First Sale

For logistics managers and supply chain officers responsible for their company’s overall transportation spend, 2020 and 2021 have proven to be difficult to highly impossible. Whether port congestion, astronomical rates, or lack of equipment, the ability to move cargo at forecast landed costs has evaporated. Added to these costs are additional duties for trade remedy actions ranging from antidumping or countervailing duties to Section 232 or Section 301 duties for unfair trade practices.

With all of these additions to the bottom line, importers are looking as far upstream as possible to reduce their costs legally. Simultaneously, it may be impossible to reduce what must pay the government in terms of percentages. But what if there was a way to lower the entered value of those duty percentages are based

  • It is possible, it usually requires asking the government in advance, and it is a process known as “first sale.” Sobel can help importers investigate the feasibility of their supply chains.

First sale is identifying transactions where there are multiple parties and relationships between the foreign seller and the importer of record. This could add to the cost of an item and, under permissible circumstances, can go upstream in the transaction to a lower sale price between parties that the importer can claim as the entered value.

The regulations governing valuation are found in 19 CFR 152, “Valuation and Appraisement of Merchandise.” The basis for appraisement found here in 152.101 lays out the methodology by which can determine the value. Quoting:

 (b) Methods. Imported merchandise will be appraised on the basis, and in the order, of the following:

(1) The transaction value provided for in § 152.103;

(2) The transaction value of identical merchandise provided for in § 152.104, if the transaction value cannot be determined, or can be determined but cannot be used because of the limitations provided for in § 152.103(j);

(3) The transaction value of similar merchandise provided for in § 152.104, if the transaction value of  identical merchandise cannot be determined;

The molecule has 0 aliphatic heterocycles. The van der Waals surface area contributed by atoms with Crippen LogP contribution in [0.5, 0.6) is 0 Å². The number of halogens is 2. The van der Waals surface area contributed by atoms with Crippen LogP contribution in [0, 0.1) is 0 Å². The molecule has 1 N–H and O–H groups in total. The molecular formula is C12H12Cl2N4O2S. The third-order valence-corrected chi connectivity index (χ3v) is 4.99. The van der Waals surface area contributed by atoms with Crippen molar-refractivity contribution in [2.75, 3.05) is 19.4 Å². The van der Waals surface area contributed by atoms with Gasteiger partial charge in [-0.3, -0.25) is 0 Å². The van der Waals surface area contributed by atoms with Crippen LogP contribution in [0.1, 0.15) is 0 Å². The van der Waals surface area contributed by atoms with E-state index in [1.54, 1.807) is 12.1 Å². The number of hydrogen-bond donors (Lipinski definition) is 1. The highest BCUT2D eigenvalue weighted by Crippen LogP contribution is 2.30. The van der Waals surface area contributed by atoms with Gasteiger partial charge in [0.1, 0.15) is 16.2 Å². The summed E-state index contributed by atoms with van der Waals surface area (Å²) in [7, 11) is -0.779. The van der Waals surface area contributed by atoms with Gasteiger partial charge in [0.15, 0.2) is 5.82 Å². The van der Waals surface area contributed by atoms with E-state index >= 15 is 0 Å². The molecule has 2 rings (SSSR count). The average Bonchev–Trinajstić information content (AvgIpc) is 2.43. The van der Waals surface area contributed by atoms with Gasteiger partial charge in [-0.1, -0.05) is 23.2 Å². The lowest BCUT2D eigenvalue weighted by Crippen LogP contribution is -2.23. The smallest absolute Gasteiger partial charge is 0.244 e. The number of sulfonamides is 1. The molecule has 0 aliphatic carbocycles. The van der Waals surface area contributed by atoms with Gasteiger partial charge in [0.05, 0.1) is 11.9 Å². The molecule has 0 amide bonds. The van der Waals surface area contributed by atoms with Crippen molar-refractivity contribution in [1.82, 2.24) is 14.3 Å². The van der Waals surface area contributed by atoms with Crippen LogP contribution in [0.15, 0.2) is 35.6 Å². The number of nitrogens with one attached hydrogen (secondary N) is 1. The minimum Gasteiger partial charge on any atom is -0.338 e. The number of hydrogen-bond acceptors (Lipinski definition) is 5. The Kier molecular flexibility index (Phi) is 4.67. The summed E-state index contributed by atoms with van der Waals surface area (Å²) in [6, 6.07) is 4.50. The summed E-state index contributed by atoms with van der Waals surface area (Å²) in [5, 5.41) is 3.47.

(4) The deductive value provided for in § 152.105, if the transaction value of  similar merchandise cannot be determined;

(5) The computed value provided for in § 152.106, if the  deductive value cannot be determined; or

(6) The value provided for in § 152.107, if the computed value cannot be determined.

The court case cited most frequently in discussions surrounding first sale dates back to 1992 and involves Nishi-Iwai, when a federal court determined the following conditions must apply to take advantage of the price from the seller to an intermediary:

  1. The first sale transaction (i.e., the transaction between the manufacturer and the intermediary) must be a bona fide sale, including the transfer of title to the goods.
  2. At the time of the first sale, the merchandise must clearly be destined for export to the United States.
  3. The manufacturer and the intermediary must be unrelated or, if related, conduct their transaction at arm’s length.
  4. The transaction must be absent from any distortive nonmarket influences.

Importers who have sought to utilize first sale have written to CBP, detailing the parties to the transaction, how it is invoiced, the relationships (if any) between the parties and the invoice values and markups applied from start to finish.

For an importer to secure permission to utilize the first sale price for their transaction value, they must have a fully transparent relationship with all intermediaries between themselves and the foreign manufacturer. Further, all parties must be comfortable making public how they benefit financially.

The Court of International Trade’s recent decision raises concerns for importers who wish to seek permission to utilize first sale when the origin of the goods is a nonmarket economy such as China. Mayer Brown summarized it, but effectively the plaintiff was denied first sale because the Court did not believe that it was truly an arms-length transaction and that such transactions are impossible. The more significant concern is that if the ruling and opinion hold, CBP could use this precedent to change how they view requests for first sale valuation on a going-forward basis.

Before utilizing first sale, an importer must consult with their customs broker or legal counsel to determine if possible and whether the achievable savings are worth the time to prepare and submit a valuation ruling request to CBP. Sobel Network Shipping has experience in this area, both in preparing these ruling requests or working with counsel to design and execute a comprehensive strategy that has the possibility of reducing costs at a time when seemingly the only direction they’re going is up.